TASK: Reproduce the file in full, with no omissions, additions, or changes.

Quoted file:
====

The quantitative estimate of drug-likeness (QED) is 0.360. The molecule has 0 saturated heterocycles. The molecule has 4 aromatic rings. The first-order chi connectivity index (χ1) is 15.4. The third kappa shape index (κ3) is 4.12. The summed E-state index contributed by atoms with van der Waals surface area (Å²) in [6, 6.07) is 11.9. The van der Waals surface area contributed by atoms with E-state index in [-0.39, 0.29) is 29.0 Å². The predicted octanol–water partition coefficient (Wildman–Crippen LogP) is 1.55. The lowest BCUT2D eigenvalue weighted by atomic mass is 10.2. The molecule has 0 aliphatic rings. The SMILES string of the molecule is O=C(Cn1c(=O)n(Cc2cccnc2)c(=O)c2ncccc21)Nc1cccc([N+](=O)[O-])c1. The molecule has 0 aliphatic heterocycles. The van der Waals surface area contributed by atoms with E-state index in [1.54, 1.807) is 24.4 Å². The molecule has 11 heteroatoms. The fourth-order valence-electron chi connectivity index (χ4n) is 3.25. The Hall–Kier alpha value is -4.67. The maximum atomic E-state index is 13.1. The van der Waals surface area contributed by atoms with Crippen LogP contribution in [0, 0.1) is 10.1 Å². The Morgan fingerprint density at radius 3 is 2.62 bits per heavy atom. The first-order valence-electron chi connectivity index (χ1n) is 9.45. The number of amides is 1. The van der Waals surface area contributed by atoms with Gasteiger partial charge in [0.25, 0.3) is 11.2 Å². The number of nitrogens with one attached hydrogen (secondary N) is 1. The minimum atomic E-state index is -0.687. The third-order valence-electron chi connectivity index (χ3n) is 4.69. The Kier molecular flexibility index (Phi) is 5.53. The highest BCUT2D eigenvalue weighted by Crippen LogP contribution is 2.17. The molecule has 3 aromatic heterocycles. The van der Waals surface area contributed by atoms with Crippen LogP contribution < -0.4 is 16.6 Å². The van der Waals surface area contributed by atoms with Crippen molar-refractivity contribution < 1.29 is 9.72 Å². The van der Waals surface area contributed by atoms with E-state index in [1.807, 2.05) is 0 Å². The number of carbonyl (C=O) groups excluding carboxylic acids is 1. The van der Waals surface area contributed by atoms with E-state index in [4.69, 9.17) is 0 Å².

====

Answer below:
The quantitative estimate of drug-likeness (QED) is 0.360. The molecule has 0 saturated heterocycles. The molecule has 4 aromatic rings. The first-order chi connectivity index (χ1) is 15.4. The third kappa shape index (κ3) is 4.12. The summed E-state index contributed by atoms with van der Waals surface area (Å²) in [6, 6.07) is 11.9. The van der Waals surface area contributed by atoms with E-state index in [-0.39, 0.29) is 29.0 Å². The predicted octanol–water partition coefficient (Wildman–Crippen LogP) is 1.55. The lowest BCUT2D eigenvalue weighted by atomic mass is 10.2. The molecule has 0 aliphatic rings. The SMILES string of the molecule is O=C(Cn1c(=O)n(Cc2cccnc2)c(=O)c2ncccc21)Nc1cccc([N+](=O)[O-])c1. The molecule has 0 aliphatic heterocycles. The van der Waals surface area contributed by atoms with E-state index in [1.54, 1.807) is 24.4 Å². The molecule has 11 heteroatoms. The fourth-order valence-electron chi connectivity index (χ4n) is 3.25. The Hall–Kier alpha value is -4.67. The maximum atomic E-state index is 13.1. The van der Waals surface area contributed by atoms with Crippen LogP contribution in [0, 0.1) is 10.1 Å². The Morgan fingerprint density at radius 3 is 2.62 bits per heavy atom. The first-order valence-electron chi connectivity index (χ1n) is 9.45. The number of amides is 1. The van der Waals surface area contributed by atoms with Gasteiger partial charge in [0.25, 0.3) is 11.2 Å². The number of nitrogens with one attached hydrogen (secondary N) is 1. The minimum atomic E-state index is -0.687. The third-order valence-electron chi connectivity index (χ3n) is 4.69. The Kier molecular flexibility index (Phi) is 5.53. The highest BCUT2D eigenvalue weighted by Crippen LogP contribution is 2.17. The molecule has 3 aromatic heterocycles. The van der Waals surface area contributed by atoms with Crippen LogP contribution < -0.4 is 16.6 Å². The van der Waals surface area contributed by atoms with Crippen molar-refractivity contribution < 1.29 is 9.72 Å². The van der Waals surface area contributed by atoms with E-state index in [1.807, 2.05) is 0 Å². The number of carbonyl (C=O) groups excluding carboxylic acids is 1. The van der Waals surface area contributed by atoms with E-state index in [4.69, 9.17) is 0 Å².